Thursday, 2 February 2012


Hello everyone! Sorry for the extended gap between this latest update and my last post. Things have been busy, with a retake, full blown Christmas holiday relaxation (a very time consuming thing, you know), coursework and all that, but I've been planning lots of content for down the road which hopefully I'll be able to share soon.

I'm going to be interviewing two careers/uni applications advisers and will be posting their responses on here as soon as I am able. So, if you have any questions for them, feel free to let rip in the comments section below! They're absolutely lovely and give the best advice, I've certainly benefitted from it, so don't hesitate to ask them anything you want to know.

The most notable thing I did in the last month was my Philosophy AS Unit 1 retake. I did unquestionably awfully in this paper the first time around, and hadn't had foreknowledge of this awfulness until I opened up my results in August last year. However, I didn't let it (and the low overall AS grade) dissuade me from applying to all the universities I would have applied to if I hadn't done badly. At one point I considered withdrawing my application to my dream uni as I was pretty sure the low AS grade in Philosophy (a vital subject for PPE..) was going to mean an inevitable rejection, but I didn't do that, and I got a place. Essentially, I got the grade, decided I didn't want to drop the subject and was committed to do better, so that meant a retake.

To any Year 12s reading this who don't already know this stuff - one of the best things about A levels is that you receive the final A level grade as a compilation of your best mark in each unit. This means you can technically retake any unit in any subject multiple times if you want, with papers issued in January and June every year. Universities vary in terms of how they look at retakes, with some more open to lots of them than others, but pretty much any uni won't mind if you've retaken one paper. When retaking, for example if you can't do it in school as people don't typically sit papers in January, it's important to register with another institution in your area several months in advance. So, I did this, and towards the end of December, with the heady cheer of the holidays fading into the distant past, I started trying to revise.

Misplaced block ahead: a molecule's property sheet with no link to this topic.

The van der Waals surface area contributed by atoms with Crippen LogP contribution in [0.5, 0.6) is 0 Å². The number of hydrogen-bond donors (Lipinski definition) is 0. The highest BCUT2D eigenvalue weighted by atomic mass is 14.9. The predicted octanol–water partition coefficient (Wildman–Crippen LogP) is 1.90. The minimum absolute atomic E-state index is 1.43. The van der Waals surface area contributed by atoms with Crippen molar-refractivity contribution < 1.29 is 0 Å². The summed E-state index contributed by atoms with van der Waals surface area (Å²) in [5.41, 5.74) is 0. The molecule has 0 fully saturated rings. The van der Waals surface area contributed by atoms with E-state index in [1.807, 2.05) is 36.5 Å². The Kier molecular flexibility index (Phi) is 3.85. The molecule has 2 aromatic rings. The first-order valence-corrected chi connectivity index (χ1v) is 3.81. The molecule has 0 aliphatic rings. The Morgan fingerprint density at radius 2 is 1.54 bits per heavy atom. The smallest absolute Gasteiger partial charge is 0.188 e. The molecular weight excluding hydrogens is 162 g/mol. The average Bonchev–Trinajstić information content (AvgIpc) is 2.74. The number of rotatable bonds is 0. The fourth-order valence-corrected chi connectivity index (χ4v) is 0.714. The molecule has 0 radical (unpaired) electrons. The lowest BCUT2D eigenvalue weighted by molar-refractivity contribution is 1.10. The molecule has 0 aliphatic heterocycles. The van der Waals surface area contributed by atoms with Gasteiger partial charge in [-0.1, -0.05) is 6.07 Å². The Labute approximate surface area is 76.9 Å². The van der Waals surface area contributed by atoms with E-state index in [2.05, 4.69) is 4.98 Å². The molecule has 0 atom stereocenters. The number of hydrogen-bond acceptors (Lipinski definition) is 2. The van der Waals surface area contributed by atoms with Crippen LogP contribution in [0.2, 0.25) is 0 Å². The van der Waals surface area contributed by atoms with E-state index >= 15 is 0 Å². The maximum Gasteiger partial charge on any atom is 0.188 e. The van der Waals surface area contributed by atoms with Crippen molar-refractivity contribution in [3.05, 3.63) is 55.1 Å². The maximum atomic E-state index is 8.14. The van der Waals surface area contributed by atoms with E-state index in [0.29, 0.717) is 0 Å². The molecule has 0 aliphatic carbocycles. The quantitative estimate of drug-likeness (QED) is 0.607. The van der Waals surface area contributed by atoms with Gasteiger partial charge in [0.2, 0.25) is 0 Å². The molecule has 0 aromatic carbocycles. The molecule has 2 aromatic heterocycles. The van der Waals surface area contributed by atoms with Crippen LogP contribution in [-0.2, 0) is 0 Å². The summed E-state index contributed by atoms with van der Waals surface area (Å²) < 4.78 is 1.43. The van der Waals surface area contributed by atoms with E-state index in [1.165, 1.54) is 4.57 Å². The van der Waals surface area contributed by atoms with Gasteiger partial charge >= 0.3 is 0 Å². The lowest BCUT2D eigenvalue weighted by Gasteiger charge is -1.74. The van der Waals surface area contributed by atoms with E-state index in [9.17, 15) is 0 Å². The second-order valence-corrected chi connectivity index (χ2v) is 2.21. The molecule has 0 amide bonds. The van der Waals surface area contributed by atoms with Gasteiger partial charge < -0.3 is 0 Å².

If you think it's hard trying to remember everything you've been studying over the last year, it's definitely worse trying to remember something you first started studying 18 months ago and haven't looked at in the last 6. Therefore - start revising early, earlier than for normal exams if possible. Think about exactly what caused you to mess up your first paper, and try and hone those skills by doing lots of practice papers. Different revision methods work for different people, but I changed my revision method slightly for the retake, and found it to be much more successful in terms of my understanding. First time around, I typed out the textbook like a madman for hours at a time, then read and reread my notes, highlighting bits I felt I didn't understand, before making a further list of the bits within the bits I didn't understand that I REALLY didn't understand. Second time around, I read and reread the textbook itself, before making concise notes. I felt this was much more productive as I was focussing on understanding the thing, rather than simply finishing typing up 20 pages in an hour. This, coupled with plans for past questions, meant I felt like I grasped some of the ideas properly for the very first time, and meant I was much more focused on the correct topics and knew much more accurate information. With that out of the way, it's back to preparing for the second (or third, fourth, depending how you look at it) hurdle of Year 13... mocks!

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